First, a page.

Ceres’ mysterious ‘bright spots’ found to be salt deposits (VIDEO)

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The mystery of the “bright spots” on Ceres has finally been clarified in two new studies. Footage from NASA’s Dawn spacecraft illustrates (in false color) neon blue deposits of salts in more than 130 locations across the celestial body.

Taken by the frame camera on board the spacecraft, some 2,700 miles (4,400 km) away during a flyover, the photographs depict large deposits of hydrated magnesium sulfates. Known as Epsom salt on Earth, the deposit is widely utilized in many beauty, household and gardening-related uses.

The video was released by NASA Jet Propulsion Laboratory to illustrate two studies, one by a team from the Max Planck Institute for Solar System Research in Germany, who counted 130 bright spots across the surface of Ceres, a dwarf planet that is only 584 miles (940 km) wide.

The researchers, led by Andreas Nathues from the Max Planck Institute for Solar System Research, believed that the false blue-color pigmentations of salt-rich surfaces formed when water-ice sublimated in the past. They also believe that the deposits were unearthed as the result of asteroid impact on the surface of the celestial body that lies in the asteroid belt between Mars and Jupiter.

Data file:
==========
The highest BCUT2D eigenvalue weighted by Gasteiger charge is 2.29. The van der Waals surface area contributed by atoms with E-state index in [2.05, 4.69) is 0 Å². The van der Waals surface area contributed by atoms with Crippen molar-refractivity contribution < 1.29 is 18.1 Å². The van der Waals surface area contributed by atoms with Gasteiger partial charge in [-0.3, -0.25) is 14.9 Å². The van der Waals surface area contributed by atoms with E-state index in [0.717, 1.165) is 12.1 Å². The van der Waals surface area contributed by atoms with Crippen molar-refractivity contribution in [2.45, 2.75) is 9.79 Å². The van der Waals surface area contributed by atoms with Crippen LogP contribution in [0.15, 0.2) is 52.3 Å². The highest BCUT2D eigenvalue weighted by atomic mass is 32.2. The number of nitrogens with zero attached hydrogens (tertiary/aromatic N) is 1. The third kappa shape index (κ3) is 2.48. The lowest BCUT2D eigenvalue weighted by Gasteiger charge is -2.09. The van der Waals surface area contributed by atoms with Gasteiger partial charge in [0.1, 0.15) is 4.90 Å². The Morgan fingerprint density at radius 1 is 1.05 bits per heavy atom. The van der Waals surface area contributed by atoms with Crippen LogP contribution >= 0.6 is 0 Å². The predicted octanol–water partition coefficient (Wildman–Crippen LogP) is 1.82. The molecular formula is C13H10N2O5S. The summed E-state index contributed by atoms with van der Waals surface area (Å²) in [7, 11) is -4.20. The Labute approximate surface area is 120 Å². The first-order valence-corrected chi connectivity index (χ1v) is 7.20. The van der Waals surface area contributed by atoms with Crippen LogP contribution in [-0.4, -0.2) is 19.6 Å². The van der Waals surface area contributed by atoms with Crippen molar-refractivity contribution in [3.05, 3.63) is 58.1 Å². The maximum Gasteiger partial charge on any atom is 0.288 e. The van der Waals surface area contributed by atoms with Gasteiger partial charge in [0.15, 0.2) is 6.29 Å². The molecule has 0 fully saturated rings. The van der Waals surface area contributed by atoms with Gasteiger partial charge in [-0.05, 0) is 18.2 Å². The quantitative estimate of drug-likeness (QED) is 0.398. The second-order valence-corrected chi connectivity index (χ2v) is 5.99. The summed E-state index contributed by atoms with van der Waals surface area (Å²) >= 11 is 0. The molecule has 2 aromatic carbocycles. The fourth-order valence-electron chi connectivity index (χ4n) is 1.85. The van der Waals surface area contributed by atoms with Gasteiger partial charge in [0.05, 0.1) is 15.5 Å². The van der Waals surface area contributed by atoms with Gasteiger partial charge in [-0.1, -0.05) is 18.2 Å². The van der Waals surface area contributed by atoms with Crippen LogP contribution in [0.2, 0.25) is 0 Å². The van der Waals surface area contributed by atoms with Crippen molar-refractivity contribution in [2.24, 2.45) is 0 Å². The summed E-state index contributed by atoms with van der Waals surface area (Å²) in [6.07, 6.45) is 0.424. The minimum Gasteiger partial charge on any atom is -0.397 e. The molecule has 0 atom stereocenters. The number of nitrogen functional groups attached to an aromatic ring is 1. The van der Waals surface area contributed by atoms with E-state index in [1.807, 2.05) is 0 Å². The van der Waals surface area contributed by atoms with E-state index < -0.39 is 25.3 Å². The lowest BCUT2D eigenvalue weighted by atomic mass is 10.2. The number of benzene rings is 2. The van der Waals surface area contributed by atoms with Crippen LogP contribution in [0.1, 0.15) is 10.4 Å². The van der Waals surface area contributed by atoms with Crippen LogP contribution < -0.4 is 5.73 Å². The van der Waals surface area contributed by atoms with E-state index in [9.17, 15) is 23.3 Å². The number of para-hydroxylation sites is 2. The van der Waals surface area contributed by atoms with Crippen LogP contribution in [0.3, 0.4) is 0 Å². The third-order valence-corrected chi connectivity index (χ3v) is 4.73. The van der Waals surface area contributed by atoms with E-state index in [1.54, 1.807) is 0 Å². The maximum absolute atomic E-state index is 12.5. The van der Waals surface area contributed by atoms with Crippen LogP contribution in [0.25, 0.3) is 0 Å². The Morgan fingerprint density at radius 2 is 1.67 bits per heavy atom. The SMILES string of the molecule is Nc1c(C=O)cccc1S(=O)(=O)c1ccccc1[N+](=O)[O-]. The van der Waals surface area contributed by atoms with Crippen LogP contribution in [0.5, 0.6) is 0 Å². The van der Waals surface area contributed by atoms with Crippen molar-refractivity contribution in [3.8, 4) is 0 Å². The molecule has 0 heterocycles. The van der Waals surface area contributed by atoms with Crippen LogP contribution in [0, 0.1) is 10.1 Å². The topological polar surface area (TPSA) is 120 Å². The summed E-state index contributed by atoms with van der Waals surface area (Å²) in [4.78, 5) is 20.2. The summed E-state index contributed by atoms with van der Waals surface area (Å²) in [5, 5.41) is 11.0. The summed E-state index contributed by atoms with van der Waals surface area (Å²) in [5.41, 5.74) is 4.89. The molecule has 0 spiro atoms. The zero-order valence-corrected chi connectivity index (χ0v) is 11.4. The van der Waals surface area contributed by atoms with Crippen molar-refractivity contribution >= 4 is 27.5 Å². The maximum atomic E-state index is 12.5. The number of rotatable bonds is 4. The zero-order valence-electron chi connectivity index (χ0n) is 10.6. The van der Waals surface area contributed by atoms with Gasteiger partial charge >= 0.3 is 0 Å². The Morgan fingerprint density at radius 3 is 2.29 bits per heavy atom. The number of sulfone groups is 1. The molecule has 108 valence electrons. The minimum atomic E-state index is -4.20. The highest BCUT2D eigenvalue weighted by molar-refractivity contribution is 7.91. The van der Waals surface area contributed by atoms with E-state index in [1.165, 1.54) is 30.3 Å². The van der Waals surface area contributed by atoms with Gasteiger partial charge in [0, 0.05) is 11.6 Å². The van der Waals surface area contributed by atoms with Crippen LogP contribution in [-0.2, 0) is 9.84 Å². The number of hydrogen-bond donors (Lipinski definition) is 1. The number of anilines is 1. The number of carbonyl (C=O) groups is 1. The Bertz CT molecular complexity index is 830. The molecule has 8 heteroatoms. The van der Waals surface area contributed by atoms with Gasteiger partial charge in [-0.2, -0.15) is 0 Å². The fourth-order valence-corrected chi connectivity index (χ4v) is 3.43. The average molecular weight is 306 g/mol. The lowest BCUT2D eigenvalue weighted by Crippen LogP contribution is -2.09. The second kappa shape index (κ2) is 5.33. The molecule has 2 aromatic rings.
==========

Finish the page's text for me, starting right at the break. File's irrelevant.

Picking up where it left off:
“The global nature of Ceres’ bright spots suggests that this world has a subsurface layer that contains briny water-ice,” Nathues said.

Harboring the most saturated of Ceres bright spots is the 60-mile-wide (90 km) Occator Crater. Scientists have identified the blue light to be a type of hydrated magnesium sulfate known as hexahydrite. Scientists believe the crater to be among the youngest features on Ceres with an estimate age of about 78 million years old.

In the second study, members of the Dawn science team found evidence of ammonia-rich clays.

“The presence of ammonia-bearing species suggests that Ceres is composed of material accreted in an environment where ammonia and nitrogen were abundant. Consequently, we think that this material originated in the outer cold solar system,” said Maria Cristina De Sanctis, lead author of the study, based at the National Institute of Astrophysics, Rome.

The study also measured the daytime surface temperatures on Ceres that range from -136 degrees Fahrenheit to -28 degrees Fahrenheit, with the highest temperatures measured in the equatorial region.